Heidegger had some very strong concerns about our relationship with technology. He had been a grossly mistaken supporter of the Nazis in Germany and lived long enough for the world to enter the nuclear age and protracted cold war in which mutual assured destruction was a matter of worldwide concern. He lived most of the time in a summer retreat at the edge of the Black Forest in Germany from which he wondered, would technology be a "saving force," or would it lead to our destruction? Perhaps the question should be continuously monitored with each technological object we choose to incorporate in our lives, asking, "What does this reveal to me, or of me?" To find hopes for technology Heidegger looked back to an earlier time.
There was once a time when it was not technology alone that bore the name technē. Once that revealing that brings forth truth into the beautiful was also called technē. Once there was a time when bringing-forth of the true into the beautiful was called technē. And the poiēsis of fine art was also called technē. In Greece, at the outset of the destining of the West, the arts soared to the supreme height of the revealing granted them. They brought the presence of the gods, brought the dialogue of divine and human destinings, to radiance. And art was simply called technē. It was a single manifold revealing. It was pious, promos, i.e., yielding to the holding-sway and the safekeeping of truth.You know that there are many wonderful things about having a woodshop. It is actually better, I think, than a retreat at the edge of the Black Forest. If you want to understand life, and being, and to address what you are learning most completely, whether through discourse or in object form there is a thing that happens when your own hands do the enframing. We can talk about technē, poiēsis and art, but it is far more interesting to witness it's growth in your own hands.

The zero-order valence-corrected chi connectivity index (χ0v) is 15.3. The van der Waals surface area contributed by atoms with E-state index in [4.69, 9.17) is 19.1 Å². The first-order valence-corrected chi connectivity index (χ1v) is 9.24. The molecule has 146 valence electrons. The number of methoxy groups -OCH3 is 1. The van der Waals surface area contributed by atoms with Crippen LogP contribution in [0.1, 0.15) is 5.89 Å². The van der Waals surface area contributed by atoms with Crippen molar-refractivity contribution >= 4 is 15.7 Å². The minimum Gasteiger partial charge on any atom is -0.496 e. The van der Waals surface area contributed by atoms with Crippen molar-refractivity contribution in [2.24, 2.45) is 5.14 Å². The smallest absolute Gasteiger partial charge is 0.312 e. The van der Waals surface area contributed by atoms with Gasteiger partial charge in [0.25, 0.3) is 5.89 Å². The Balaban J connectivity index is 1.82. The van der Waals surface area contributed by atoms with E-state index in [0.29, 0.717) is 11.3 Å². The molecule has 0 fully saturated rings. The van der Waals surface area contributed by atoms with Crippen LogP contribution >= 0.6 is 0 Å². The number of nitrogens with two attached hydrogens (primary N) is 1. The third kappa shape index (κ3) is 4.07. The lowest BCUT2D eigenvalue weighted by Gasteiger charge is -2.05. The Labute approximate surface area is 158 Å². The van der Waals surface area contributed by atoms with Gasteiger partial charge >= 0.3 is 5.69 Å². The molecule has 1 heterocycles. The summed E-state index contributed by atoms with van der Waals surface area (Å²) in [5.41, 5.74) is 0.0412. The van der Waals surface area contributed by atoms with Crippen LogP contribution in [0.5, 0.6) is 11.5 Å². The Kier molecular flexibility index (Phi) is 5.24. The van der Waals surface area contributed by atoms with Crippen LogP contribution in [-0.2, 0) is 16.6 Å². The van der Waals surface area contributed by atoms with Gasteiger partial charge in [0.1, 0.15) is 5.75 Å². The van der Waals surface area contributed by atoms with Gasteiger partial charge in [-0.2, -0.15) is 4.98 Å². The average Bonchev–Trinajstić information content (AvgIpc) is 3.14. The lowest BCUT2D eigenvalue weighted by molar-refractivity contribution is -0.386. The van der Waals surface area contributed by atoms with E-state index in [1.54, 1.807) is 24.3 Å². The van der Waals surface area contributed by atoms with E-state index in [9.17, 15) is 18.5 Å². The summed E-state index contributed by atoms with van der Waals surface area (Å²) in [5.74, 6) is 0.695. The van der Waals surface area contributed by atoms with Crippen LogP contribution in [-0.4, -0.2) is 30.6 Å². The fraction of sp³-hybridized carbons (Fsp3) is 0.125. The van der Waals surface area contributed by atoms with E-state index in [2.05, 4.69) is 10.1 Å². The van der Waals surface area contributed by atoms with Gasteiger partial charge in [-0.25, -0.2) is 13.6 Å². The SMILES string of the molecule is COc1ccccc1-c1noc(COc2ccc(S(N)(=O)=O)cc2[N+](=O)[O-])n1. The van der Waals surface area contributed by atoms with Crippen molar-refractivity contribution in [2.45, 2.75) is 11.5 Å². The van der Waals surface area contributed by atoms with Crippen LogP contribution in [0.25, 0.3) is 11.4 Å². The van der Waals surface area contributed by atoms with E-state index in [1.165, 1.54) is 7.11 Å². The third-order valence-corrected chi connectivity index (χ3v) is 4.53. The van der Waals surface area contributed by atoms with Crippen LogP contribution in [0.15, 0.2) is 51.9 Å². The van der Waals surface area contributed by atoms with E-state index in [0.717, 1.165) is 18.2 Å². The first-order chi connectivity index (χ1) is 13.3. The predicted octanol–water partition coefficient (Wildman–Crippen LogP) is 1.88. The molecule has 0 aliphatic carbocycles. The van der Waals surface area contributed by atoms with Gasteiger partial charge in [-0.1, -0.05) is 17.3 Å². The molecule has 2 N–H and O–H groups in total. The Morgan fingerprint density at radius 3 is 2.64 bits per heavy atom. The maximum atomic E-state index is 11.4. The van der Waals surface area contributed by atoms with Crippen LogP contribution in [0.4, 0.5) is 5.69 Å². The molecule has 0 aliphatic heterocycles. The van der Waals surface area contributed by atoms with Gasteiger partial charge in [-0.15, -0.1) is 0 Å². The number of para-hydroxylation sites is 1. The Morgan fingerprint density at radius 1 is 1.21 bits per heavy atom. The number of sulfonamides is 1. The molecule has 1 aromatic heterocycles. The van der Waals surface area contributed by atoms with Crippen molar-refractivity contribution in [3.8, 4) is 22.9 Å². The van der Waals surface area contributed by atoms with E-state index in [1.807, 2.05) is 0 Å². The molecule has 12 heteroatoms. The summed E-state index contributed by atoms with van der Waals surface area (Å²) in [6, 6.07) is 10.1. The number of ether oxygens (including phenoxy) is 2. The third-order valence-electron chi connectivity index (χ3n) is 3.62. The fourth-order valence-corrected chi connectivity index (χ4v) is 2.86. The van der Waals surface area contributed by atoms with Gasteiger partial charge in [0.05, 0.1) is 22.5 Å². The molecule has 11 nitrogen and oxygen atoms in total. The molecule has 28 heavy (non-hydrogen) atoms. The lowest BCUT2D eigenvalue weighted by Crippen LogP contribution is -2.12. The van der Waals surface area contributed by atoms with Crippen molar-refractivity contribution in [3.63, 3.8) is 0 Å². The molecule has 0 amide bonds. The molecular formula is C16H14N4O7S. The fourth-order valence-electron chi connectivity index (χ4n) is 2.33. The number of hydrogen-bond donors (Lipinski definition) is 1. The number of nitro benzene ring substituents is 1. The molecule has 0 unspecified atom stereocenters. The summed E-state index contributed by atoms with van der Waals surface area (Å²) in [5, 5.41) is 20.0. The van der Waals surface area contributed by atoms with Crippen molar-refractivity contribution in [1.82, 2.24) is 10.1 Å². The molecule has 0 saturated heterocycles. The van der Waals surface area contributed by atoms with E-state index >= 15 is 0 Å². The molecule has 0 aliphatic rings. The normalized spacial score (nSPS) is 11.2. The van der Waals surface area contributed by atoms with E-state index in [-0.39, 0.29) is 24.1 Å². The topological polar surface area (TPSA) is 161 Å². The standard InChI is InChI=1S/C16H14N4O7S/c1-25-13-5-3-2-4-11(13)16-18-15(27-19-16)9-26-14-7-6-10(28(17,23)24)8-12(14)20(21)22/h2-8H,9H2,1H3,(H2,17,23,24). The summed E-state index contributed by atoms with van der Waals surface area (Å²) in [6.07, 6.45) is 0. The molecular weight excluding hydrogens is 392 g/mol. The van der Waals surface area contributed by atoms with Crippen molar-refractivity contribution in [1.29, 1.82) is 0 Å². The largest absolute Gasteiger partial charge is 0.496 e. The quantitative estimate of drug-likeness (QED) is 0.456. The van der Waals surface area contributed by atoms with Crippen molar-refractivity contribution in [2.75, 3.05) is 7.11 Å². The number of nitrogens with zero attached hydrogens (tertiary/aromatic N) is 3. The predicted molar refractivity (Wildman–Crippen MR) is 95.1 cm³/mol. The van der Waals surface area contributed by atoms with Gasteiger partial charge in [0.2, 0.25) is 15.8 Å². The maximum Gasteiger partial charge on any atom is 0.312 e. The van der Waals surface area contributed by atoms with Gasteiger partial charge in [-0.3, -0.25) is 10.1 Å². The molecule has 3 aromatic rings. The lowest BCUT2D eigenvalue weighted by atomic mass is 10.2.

You can see from the photos above, that the hands also are involved in "enframing," and revealing, not just what is but what might yet become. They help us to understand scale and weight, help us to focus on distinct areas for examination, and thus serve in the same ways that technology has served and that Heidegger discussed, but did so first, with far less risk, and also help in the design of future things. As one Clear Spring School mother observed, in some classes, students learn about the world. In woodshop, students learn about themselves.